ICDs can also record data – for example, on how well the heart is pumping blood or when they sent an electric shock. Some of these devices can also regularly send this information to a doctor's office or hospital (telemonitoring) so that necessary tests can be done or the treatment can be adjusted, for instance. These additional functions can prevent cardiovascular complications that are sometimes life-threatening. It is not clear whether they can increase life expectancy, though.

What are the risks of this treatment?

The main risks of treatment with an ICD are infections, bleeding, wound-healing problems and device malfunctions. If the ICD malfunctions, it may send bursts of electricity that aren't needed. Overall, about 3 out of 100 people with an ICD develop complications, and about 1 out of 100 develop complications that are severe or even life-threatening.

If you notice episodes of ventricular tachycardia, you will also feel the bursts of electricity sent by the ICD. That is often unpleasant or painful and can be frightening and distressing.

Although an ICD can stop ventricular tachycardia, it can't prevent it. To keep the number of episodes to a minimum, medication or cardiac ablation are used as well.

It is generally possible to switch an ICD off. This can be done without having another surgical procedure. Some people might decide to do that in the final stages of their life – for example, because their heart disease is so severe that the device would send electric shocks too often.

What happens during catheter ablation?

Catheter ablation (sometimes called cardiac ablation) involves "deactivating" the parts of the heart that are responsible for the ventricular tachycardia.

A doctor inserts a flexible tube called a into a blood vessel in the groin and then gently pushes it through to the heart. First, the is used to perform a procedure called an electrophysiology (EP) study. Targeted bursts of electricity are sent to trigger the abnormal heartbeat. That way, the doctor can see exactly which area of heart tissue is causing the ventricular tachycardia. Then the tissue there is ablated (destroyed) right away – typically by heating it with electricity until a scar forms. The ablation is usually done under brief, light anesthesia.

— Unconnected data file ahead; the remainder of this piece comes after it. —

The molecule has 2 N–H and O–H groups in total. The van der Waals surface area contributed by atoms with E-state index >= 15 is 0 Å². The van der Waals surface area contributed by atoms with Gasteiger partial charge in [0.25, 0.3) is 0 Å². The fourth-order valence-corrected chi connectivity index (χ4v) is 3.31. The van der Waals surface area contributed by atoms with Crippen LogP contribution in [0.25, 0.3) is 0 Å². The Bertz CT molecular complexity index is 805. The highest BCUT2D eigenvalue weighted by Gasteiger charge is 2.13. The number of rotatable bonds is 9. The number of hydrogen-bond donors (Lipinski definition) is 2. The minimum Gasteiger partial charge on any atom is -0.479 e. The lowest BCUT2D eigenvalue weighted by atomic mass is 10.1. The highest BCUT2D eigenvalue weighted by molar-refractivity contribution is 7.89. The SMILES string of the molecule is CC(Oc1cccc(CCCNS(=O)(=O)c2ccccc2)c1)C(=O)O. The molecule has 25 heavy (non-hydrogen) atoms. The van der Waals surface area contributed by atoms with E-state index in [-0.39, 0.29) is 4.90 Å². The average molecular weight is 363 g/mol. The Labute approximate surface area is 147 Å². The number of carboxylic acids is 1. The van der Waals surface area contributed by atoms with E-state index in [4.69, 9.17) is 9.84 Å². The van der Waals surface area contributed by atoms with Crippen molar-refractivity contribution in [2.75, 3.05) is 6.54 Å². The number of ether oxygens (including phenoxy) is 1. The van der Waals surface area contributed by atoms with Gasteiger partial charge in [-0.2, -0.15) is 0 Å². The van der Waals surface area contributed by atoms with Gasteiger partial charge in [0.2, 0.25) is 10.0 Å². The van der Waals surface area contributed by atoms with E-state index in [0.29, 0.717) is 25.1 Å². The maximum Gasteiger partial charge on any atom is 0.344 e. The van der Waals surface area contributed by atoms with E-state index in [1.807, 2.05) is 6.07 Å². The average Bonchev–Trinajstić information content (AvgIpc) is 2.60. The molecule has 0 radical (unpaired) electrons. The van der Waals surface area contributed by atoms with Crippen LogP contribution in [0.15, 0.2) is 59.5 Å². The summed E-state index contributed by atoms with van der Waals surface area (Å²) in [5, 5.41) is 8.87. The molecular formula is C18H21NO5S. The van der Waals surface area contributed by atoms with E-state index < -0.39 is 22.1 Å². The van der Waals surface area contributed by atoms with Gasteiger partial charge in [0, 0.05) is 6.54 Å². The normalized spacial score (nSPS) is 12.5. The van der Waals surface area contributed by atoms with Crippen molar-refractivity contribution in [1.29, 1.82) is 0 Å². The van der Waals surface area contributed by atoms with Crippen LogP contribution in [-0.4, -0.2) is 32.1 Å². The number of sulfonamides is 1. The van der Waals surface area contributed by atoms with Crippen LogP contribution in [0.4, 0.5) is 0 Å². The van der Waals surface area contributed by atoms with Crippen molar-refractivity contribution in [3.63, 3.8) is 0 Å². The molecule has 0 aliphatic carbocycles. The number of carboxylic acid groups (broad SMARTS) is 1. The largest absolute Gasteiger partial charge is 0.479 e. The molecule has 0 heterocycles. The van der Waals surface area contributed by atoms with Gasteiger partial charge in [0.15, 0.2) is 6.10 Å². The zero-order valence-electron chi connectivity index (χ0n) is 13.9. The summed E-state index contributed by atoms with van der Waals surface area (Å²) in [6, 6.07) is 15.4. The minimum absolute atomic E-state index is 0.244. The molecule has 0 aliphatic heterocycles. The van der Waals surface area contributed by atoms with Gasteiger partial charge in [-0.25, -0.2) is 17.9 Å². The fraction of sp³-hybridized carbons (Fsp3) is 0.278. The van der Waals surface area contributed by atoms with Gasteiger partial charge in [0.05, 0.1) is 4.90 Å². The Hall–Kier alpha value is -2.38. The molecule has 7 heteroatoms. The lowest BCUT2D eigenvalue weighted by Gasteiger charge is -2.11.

Who is this procedure considered for?

This procedure is especially recommended if

  • some of the heart tissue is scarred from a , and that is causing a lot of ventricular tachycardia episodes despite using medication – so the ICD often sends (or would often send) bursts of electricity,
  • treatment with medication is either not wanted or not possible (for instance, because the medication is not well tolerated),
  • the ventricular tachycardia is being caused by problems in the electrical pathways of the ventricles, a hereditary disorder affecting the electrical activity of the heart, or a congenital ("at birth") heart defect.

If the heart is otherwise healthy – in other words, you don't have coronary artery disease (CAD) or any other heart problems – and you still have ventricular tachycardia episodes, then experts recommend ablation rather than using medication over the long term. But this procedure can only be done if the area of the heart causing the ventricular tachycardia can be clearly defined and easily reached with a . People whose heart is otherwise not damaged do not need an ICD. Sometimes people who have persistent ventricular tachycardia due to CAD are advised to have cardiac ablation instead of an ICD. But only if their heart is able to beat strongly enough to keep their blood circulation stable despite the abnormal heartbeat.

How effective is cardiac ablation?

Researchers have looked into the effectiveness of cardiac ablation in preventing ventricular tachycardia and related complications. So far, most of the people in the studies already had an ICD because of coronary artery disease. That research suggests that – in these people and compared to medication – cardiac ablation is better at preventing further episodes of ventricular tachycardia, as well as the necessary but painful and distressing bursts of electricity from the ICD. But it's not clear whether ablation can increase life expectancy more than medication can.